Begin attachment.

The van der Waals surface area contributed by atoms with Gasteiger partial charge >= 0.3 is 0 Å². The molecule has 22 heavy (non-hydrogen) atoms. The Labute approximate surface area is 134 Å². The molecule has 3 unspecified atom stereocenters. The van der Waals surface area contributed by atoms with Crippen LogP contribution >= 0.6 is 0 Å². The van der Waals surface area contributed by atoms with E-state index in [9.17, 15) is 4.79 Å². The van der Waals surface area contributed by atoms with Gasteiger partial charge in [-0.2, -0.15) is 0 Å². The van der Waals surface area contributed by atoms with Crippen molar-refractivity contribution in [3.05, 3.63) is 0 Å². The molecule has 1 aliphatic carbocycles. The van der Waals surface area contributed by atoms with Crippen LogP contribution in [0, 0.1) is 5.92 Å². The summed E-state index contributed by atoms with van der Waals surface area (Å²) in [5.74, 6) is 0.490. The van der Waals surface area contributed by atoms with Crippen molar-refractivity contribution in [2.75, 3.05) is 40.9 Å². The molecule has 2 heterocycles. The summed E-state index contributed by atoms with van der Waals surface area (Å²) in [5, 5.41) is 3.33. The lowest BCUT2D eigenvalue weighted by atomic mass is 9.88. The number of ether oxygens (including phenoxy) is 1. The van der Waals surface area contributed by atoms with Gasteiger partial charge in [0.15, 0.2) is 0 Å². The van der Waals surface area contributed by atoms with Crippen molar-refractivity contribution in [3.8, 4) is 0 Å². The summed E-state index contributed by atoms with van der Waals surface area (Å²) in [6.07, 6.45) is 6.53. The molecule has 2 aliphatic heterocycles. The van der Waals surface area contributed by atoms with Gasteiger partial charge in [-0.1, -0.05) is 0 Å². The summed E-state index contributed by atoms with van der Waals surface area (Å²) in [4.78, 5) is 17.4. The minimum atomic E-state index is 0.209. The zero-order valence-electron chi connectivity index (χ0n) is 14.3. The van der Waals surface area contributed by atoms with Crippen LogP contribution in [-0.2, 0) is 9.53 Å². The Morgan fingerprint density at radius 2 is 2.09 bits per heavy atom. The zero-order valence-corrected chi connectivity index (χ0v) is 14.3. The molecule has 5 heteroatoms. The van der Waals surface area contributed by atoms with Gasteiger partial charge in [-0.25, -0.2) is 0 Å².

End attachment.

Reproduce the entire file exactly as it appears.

The van der Waals surface area contributed by atoms with Gasteiger partial charge >= 0.3 is 0 Å². The molecule has 22 heavy (non-hydrogen) atoms. The Labute approximate surface area is 134 Å². The molecule has 3 unspecified atom stereocenters. The van der Waals surface area contributed by atoms with Crippen LogP contribution >= 0.6 is 0 Å². The van der Waals surface area contributed by atoms with E-state index in [9.17, 15) is 4.79 Å². The van der Waals surface area contributed by atoms with Gasteiger partial charge in [-0.2, -0.15) is 0 Å². The van der Waals surface area contributed by atoms with Crippen molar-refractivity contribution in [3.05, 3.63) is 0 Å². The molecule has 1 aliphatic carbocycles. The van der Waals surface area contributed by atoms with Crippen LogP contribution in [0, 0.1) is 5.92 Å². The summed E-state index contributed by atoms with van der Waals surface area (Å²) in [5.74, 6) is 0.490. The van der Waals surface area contributed by atoms with Crippen molar-refractivity contribution in [2.75, 3.05) is 40.9 Å². The molecule has 2 heterocycles. The summed E-state index contributed by atoms with van der Waals surface area (Å²) in [5, 5.41) is 3.33. The lowest BCUT2D eigenvalue weighted by atomic mass is 9.88. The number of ether oxygens (including phenoxy) is 1. The van der Waals surface area contributed by atoms with Gasteiger partial charge in [0.15, 0.2) is 0 Å². The van der Waals surface area contributed by atoms with Crippen molar-refractivity contribution in [3.8, 4) is 0 Å². The summed E-state index contributed by atoms with van der Waals surface area (Å²) in [6.07, 6.45) is 6.53. The molecule has 2 aliphatic heterocycles. The van der Waals surface area contributed by atoms with Gasteiger partial charge in [-0.1, -0.05) is 0 Å². The summed E-state index contributed by atoms with van der Waals surface area (Å²) in [4.78, 5) is 17.4. The minimum atomic E-state index is 0.209. The zero-order valence-electron chi connectivity index (χ0n) is 14.3. The van der Waals surface area contributed by atoms with Crippen LogP contribution in [-0.2, 0) is 9.53 Å². The Morgan fingerprint density at radius 2 is 2.09 bits per heavy atom. The zero-order valence-corrected chi connectivity index (χ0v) is 14.3. The molecule has 5 heteroatoms. The van der Waals surface area contributed by atoms with Gasteiger partial charge in [-0.25, -0.2) is 0 Å².